Titanic 'smaller than people think'
Despite its popular image of vastness the Titanic was no bigger than a modern North Sea ferry, an expert in marine technology has said.
The doomed liner was the largest ship afloat when it was completed in 1912, but a gas processing vessel to be finished in 2016 will be six and a half times its size and some giant cruise ships are almost five times bigger than Titanic.
Paul Stott, a senior lecturer at Newcastle University's School of Marine Science and Technology, raised the issue because it has a relevance to another, more recent disaster, the loss of the Costa Concordia off the coast of Italy two years ago.
Reports of the ongoing salvage operation frequently refer to the vessel being around twice as large of the Titanic, he said in the Mariner's Mirror journal.
Even if any living person had seen the Titanic, the comparison fails as it would not be particularly big in the modern context, Mr Stott explained.
"Whilst large in her day, Titanic would be equivalent only to a mid-sized ferry in the modern era, the sort of ship many have sailed on to get to France or Holland, and this normally comes as a revelation," he said.
"Stating that the Costa Concordia is around twice the size of the Titanic gives a vague impression that they were trying to move a large object, but not in any tangible way that can give a direct sense of the scale because none of us have actually seen Titanic."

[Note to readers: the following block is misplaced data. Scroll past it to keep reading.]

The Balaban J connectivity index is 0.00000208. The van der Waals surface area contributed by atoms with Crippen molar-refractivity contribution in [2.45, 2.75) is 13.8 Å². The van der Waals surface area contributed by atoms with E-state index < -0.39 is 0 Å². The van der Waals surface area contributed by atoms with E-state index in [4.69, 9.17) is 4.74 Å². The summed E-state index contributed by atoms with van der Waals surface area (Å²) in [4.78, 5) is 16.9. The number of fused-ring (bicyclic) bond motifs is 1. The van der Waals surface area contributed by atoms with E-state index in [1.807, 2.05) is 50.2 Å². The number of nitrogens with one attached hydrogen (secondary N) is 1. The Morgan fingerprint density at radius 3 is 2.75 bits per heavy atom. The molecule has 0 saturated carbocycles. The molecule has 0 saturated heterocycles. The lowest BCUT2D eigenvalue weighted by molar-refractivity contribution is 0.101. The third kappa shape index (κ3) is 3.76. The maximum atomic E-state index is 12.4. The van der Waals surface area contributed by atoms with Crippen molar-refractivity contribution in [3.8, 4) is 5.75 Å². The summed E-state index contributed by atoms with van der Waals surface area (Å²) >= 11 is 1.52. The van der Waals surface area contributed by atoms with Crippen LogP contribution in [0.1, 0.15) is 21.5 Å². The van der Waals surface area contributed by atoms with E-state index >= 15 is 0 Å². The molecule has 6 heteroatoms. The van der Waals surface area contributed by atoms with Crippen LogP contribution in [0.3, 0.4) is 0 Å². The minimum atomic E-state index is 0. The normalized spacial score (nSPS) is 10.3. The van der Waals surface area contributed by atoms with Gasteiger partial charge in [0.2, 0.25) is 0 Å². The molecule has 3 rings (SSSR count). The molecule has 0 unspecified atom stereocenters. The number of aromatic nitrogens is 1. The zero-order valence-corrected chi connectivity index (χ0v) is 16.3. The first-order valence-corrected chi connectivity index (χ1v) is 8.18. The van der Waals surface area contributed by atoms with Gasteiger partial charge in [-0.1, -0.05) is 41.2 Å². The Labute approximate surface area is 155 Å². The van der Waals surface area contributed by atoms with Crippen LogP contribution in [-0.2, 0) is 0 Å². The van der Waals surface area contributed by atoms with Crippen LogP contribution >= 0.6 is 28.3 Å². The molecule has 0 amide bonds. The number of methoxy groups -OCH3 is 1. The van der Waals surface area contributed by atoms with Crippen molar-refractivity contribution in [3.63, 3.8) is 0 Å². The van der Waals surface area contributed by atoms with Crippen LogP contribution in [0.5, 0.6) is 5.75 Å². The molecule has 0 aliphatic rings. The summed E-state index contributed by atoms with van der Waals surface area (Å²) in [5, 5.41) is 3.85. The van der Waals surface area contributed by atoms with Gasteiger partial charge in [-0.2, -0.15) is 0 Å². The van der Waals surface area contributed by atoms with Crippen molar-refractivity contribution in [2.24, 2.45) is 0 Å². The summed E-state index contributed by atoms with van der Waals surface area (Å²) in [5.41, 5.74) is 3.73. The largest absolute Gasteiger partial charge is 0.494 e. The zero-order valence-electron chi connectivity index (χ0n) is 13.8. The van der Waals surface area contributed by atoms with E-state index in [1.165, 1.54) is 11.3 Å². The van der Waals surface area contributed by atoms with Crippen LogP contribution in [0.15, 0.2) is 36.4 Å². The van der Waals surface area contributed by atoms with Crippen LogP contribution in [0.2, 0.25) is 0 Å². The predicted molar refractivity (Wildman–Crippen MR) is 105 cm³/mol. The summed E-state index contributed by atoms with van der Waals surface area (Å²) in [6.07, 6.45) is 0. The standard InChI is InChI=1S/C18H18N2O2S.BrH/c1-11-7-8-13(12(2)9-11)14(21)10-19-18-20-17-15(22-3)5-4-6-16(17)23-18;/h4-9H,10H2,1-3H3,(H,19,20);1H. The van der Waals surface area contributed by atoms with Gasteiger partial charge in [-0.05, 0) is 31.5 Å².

It would be more meaningful to use famous buildings as a comparison, he argued.
"Stating that the Costa Concordia is around twice the size of St Paul's Cathedral in London, in terms of their physical size, conveys in a direct way how large the object is that salvors are attempting to move," he wrote.
"It also turns out that the Costa is equivalent in size to the Gherkin in London.
"Stating that the salvors are using brute force to move an object the size of a sky scraper, which many have seen and can therefore relate to directly, really gets across the message of how heroic the salvage operation is."
The Titanic had a gross tonnage of 46,320, while the Costa Concordia's was 114,147 tonnes, which means its enclosed volume, not weight.
Their displacement at full load was similar - the Titanic's was 52,310 tonnes compared to around 55,000 for the Costa Concordia - as modern ships are welded rather than riveted and have thinner steel while modern fuel is lighter than coal.